Bloomberg News

Trump Panama Hotel Builder Seeks $220 Million Debt Swap

October 19, 2011

(Updates with comments from Fitch in sixth paragraph.)

Oct. 19 (Bloomberg) -- Newland International Properties Corp. is seeking to restructure $220 million of bonds used to finance construction of Panama’s Trump Ocean Club, Donald Trump’s first hotel and apartment complex to open outside the U.S., the property’s chief financial officer said.

The company plans to present a proposal within two weeks and hopes to have an agreement before a bond payment of $41.9 million comes due on Nov. 15, Trump Ocean Club CFO Catalina Rodriguez said in a telephone interview from Bogota.

“We have clients who have requested mortgages, but the banks in Panama are not disbursing the money fast enough,” Rodriguez said. “Our plan is to go to bondholders to request some special conditions or to see if they can work with us while we get the money out of the banks.”

Single-room units at the Trump Ocean Club marketed for $350,000 are now going for about $180,000, Kent Davis, a broker with Panama Equity Real Estate, said in an interview. A glut of high-end apartments caused building occupancy rates in Panama City to drop to 50 percent in the last half of 2010, down from 69 percent over the previous six months, the real-estate broker CB Richard Ellis Group Inc. said in July.

Gapstone Group LLC, a New York based financial firm, is advising Newland and a restructuring is “very possible,” Gapstone Managing Partner John McCormack said in a telephone interview today.

Buyers Walk

The bonds, seven-year notes sold in 2007, traded at 74.55 cents on the dollar to yield 21.09 percent on Oct. 5, according to the latest data from Trace, the bond-price reporting system of the Financial Industry Regulatory Authority.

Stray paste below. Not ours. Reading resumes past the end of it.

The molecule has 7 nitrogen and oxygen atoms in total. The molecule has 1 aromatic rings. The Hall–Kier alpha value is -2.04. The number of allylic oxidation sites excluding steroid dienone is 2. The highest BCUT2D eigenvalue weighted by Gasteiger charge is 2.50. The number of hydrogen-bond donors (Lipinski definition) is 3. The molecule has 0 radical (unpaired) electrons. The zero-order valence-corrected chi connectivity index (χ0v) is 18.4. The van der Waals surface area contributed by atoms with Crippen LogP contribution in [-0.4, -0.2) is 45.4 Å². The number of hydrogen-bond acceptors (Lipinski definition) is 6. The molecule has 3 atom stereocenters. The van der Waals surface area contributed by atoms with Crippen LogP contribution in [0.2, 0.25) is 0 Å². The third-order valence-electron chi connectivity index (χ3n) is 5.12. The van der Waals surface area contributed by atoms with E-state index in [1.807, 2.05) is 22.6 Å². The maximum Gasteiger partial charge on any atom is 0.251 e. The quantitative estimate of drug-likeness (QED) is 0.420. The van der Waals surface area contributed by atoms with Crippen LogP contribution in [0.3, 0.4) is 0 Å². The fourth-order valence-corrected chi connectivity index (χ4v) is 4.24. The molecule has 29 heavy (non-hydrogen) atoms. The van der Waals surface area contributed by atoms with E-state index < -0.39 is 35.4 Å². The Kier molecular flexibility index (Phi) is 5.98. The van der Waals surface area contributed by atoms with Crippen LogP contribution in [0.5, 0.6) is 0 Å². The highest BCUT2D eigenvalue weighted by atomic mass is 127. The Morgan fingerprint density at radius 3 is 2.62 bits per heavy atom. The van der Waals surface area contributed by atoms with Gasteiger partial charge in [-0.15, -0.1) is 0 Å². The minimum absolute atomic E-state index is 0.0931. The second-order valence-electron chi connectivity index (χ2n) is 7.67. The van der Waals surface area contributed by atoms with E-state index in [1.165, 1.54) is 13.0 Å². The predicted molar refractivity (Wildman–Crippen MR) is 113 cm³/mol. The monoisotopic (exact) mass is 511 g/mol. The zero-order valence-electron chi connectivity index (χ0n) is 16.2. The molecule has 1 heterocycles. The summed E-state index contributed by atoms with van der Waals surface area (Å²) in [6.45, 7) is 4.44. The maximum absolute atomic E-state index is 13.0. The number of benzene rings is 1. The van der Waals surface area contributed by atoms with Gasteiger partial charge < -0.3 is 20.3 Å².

Fitch Ratings downgraded the debt two steps on Sept. 21 to CC, eight levels below investment grade, citing “continued uncertainty over the willingness and ability” of buyers to take possession of apartment units.

Twenty buyers have walked away from down payments this year as the builder faced delays in finishing apartments, said Cinthya Ortega, an analyst with Fitch in Chicago.

“The biggest challenge right now is for them to make the first bond payment,” Ortega said in a telephone interview. “If they can collect on time, no problem, but the question is whether they will get those funds before Nov. 15.”

Donald Trump, speaking at the property’s opening ceremony on July 6, said he plans to build more hotels in the region.

“I see this as a great springboard to the rest of Latin America,” Trump said in an interview. “There’s strong interest in the Trump brand there.”

--Editors: Brendan Walsh, Marie-France Han

To contact the reporters on this story: Drew Benson in New York at abenson9@bloomberg.net Eric Sabo in Panama City at esabo1@bloomberg.net.

To contact the editor responsible for this story: David Papadopoulos at papadopoulos@bloomberg.net; Joshua Goodman at jgoodman19@bloomberg.net.


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